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B cell

B cell malignancies

B cell malignancies

Oncology - B cell malignancies

We understand how devastating a cancer diagnosis is for patients and their loved ones. Blood cancers are complex diseases but there is hope: we are fully committed to fighting this illness and to developing cutting-edge, personalised treatments with reduced side effects that can both improve quality of life and prolong the duration of remission.

Our Focus in Haematology: B Cell Malignancies


B cells are a type of white blood cell (lymphocyte) that are part of the immune system and play an important role in fighting infection in the body. Usually, the body makes new lymphocytes only when they are needed to replace old cells that have died. In B cell malignancies, these cells malfunction, and become malignant. This means they grow when the body doesn’t need them and reproduce at an abnormal rate. [1]

There are many different types of B cell malignancies. At Janssen, we are focused on three main types: Chronic lymphocytic leukaemia (CLL), Waldenström’s macroglobulinaemia (WM) and mantle cell lymphoma (MCL).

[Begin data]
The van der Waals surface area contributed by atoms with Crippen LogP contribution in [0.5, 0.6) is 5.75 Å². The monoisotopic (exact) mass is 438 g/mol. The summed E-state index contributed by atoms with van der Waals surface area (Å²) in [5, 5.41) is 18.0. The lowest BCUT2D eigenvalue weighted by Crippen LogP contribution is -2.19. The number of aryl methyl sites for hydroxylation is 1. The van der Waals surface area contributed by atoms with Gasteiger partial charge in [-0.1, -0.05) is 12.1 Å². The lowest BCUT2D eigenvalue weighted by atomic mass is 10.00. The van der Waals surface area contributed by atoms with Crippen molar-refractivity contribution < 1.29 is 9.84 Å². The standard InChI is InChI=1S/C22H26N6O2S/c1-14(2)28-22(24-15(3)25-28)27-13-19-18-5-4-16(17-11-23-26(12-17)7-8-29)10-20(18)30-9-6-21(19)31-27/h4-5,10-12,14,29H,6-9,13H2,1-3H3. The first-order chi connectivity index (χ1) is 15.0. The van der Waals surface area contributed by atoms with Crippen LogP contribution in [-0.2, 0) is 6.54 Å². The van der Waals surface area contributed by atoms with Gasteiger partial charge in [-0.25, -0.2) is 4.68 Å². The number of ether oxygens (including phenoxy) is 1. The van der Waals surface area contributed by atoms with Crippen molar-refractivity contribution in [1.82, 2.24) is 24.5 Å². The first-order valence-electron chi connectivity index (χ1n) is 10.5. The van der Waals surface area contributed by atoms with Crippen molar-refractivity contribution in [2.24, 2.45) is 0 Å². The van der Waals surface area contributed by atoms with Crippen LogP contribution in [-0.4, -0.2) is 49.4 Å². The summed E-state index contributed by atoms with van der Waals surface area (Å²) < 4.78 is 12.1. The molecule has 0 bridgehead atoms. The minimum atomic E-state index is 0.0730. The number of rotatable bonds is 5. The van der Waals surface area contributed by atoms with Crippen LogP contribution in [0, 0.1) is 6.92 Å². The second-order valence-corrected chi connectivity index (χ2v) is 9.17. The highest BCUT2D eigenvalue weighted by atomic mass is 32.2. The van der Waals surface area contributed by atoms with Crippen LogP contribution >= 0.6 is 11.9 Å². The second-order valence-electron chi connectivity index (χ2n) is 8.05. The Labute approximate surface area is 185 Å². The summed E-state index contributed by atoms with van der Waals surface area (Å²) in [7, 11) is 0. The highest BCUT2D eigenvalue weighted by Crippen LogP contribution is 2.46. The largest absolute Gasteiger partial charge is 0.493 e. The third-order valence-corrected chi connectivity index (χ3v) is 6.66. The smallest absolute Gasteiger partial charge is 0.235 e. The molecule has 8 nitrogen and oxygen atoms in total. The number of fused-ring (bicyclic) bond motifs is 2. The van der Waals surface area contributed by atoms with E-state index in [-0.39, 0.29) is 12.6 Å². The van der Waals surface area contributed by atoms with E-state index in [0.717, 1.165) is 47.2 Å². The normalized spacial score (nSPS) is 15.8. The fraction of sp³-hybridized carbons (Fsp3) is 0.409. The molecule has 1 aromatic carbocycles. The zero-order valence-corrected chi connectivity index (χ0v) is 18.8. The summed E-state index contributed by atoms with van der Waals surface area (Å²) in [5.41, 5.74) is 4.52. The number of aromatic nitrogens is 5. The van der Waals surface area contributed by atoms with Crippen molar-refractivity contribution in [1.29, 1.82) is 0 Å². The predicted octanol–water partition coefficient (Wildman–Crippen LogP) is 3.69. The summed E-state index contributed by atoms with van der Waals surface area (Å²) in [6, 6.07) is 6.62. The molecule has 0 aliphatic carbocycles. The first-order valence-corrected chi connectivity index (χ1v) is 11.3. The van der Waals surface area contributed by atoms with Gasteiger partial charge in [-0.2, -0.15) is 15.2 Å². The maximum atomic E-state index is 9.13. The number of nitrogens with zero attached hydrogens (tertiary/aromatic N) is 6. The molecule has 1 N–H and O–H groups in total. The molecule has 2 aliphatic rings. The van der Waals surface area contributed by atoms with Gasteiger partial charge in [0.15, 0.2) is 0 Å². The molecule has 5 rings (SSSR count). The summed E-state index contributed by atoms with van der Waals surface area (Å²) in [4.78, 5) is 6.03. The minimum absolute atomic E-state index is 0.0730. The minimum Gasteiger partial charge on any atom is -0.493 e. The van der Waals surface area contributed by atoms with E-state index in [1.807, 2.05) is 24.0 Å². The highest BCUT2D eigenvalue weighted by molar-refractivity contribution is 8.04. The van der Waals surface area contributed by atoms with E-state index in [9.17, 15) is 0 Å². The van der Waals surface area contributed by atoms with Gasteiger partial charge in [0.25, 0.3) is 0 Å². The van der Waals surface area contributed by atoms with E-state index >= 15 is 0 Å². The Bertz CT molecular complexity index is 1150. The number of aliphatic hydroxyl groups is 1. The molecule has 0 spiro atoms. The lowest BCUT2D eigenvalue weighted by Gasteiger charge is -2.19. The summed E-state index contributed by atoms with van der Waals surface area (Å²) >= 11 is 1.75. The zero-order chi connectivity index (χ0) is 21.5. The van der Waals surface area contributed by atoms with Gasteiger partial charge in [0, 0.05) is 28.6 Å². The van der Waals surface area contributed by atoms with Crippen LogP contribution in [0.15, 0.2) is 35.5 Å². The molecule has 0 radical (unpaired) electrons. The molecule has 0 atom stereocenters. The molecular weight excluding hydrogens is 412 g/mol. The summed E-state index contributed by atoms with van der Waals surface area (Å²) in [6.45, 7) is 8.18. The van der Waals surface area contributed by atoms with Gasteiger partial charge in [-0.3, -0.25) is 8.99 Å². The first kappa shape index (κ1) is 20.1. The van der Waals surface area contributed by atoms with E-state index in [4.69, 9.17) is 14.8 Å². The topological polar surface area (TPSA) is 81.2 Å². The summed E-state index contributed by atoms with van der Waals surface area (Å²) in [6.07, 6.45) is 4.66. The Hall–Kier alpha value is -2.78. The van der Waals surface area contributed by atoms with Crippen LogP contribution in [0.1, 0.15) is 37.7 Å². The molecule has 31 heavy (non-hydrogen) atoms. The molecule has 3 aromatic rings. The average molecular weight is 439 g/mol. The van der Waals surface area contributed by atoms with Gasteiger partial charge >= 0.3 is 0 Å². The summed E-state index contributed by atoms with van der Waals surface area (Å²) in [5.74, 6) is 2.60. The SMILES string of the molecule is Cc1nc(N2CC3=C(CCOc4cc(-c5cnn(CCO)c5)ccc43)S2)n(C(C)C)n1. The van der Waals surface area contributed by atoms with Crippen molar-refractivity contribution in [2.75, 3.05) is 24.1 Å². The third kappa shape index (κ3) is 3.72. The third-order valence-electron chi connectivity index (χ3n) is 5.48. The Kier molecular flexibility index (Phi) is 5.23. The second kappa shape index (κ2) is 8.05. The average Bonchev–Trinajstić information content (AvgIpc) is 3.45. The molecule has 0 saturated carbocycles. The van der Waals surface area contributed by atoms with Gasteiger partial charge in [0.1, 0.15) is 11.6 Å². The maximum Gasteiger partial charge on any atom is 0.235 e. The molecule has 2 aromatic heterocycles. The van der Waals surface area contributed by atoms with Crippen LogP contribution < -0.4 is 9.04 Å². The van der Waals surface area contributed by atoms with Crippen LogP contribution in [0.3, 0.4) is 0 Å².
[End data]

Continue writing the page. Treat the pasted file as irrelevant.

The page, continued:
Group of human B-cells

Chronic Lymphocytic Leukaemia (CLL)

CLL is the most common leukaemia in adults. It is generally a slow-growing blood cancer, in which the bone marrow makes too many lymphocytes. CLL patients usually don’t have any symptoms for at least a few years, but over time the cells grow and spread to other parts of the body, including the lymph nodes, liver and spleen.[2][3][4]

Waldenstrom’s Macroglobulinaemia (WM)

WM is a rare type of non-Hodgkin lymphoma (NHL), affecting two types of B cells: lymphoplasmacytoid cells and plasma cells. WM is characterised by having high levels of a circulating antibody, immunoglobulin M (IgM), which is made and secreted by the cells involved in the disease. Each antibody (protein) made by the WM cells is the same, so it is called a monoclonal protein (M protein). The build-up of this M protein in the body can lead to many of the symptoms of WM, including excess bleeding, problems with vision, and nervous system problems.[5]

Mantle Cell Lymphoma (MCL)

MCL is typically an aggressive, rare form of non-Hodgkin lymphoma (NHL) that develops from abnormal B lymphocytes. It is called ‘mantle cell’ because the abnormal B lymphocytes come from an area called the ‘mantle zone’ in lymph nodes (glands).[6] The abnormal B lymphocytes start to collect in the lymph nodes or body organs. They can then form tumours and begin to cause problems within the lymphatic system or the organ where they are growing.[7]

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